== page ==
In the past few months, I’ve taken an interest in early Semitic languages, mentioned in the post below. One of the most interesting aspects of studying languages like Babylonian is the concept of normalization. What this means is that after you get done transliterating the phonetic syllables, you start figuring out how the transliteration corresponds to a standardized reading of the language. Take the word “nertam,” the accusative of “nertum” (murder). In the first law from the Code of Hammurabi, it is written ne-er-ut, with ut having an alternative reading “tam.” So a polished transliteration is ne-er-tam. You still have to run this together, though, to get “nertam,” which is the way you write the form in a normalized transcription.
I find a peculiar relationship between normalizing Babylonian and writing computer code. In both cases, you’re taking an imperfect human notation and converting it to something standardized. It’s just that with normalization, you’re making something more readable for people, starting with you so that you can do the translation!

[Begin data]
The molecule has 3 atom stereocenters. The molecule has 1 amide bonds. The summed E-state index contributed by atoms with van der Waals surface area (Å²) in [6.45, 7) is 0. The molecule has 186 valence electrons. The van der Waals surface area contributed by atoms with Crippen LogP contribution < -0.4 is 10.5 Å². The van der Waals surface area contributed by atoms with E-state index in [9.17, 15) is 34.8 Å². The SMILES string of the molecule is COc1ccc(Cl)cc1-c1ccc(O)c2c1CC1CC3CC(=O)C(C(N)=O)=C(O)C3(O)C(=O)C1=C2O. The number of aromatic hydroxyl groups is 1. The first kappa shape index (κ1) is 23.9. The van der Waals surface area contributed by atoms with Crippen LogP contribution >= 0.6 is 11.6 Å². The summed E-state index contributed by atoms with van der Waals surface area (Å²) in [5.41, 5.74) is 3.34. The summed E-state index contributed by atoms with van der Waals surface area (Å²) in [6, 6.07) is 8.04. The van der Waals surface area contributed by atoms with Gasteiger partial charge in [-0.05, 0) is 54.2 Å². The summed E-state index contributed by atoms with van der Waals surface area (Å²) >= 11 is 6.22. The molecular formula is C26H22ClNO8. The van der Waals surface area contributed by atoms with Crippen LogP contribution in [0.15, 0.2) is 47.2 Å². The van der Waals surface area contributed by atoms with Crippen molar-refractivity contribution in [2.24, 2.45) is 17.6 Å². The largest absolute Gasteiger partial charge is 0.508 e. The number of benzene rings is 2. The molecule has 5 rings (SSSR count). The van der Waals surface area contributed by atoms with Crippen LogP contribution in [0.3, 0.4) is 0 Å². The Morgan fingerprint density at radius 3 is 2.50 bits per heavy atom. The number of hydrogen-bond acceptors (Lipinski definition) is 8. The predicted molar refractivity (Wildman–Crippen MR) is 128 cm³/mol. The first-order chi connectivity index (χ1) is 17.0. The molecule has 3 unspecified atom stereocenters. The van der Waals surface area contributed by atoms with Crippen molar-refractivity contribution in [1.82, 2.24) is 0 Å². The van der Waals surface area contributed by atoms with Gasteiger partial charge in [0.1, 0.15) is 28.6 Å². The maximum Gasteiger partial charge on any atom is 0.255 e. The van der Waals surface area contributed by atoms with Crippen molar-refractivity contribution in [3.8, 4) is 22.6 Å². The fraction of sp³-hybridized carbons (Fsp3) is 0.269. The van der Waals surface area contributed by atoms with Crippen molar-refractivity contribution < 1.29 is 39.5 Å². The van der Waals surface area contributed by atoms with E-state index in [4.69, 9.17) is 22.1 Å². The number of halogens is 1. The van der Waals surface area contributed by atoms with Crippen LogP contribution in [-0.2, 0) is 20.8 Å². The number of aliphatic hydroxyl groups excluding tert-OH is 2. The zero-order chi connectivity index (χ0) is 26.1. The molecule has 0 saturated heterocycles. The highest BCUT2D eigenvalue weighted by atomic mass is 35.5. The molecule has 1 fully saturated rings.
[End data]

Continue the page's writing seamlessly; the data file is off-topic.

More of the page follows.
Incidentally, the post title mentions listening to the dead. Pretty spooky, I know! Actually, though, there’s a site where you can listen to and follow along with a selection of hymns, excerpts from Gilgamesh and more, read by Assyriologists taking their best shot at what the language sounded like. I recommend Doris Prechel’s reading of the Hymn to Ishtar. Here is a link for the recordings.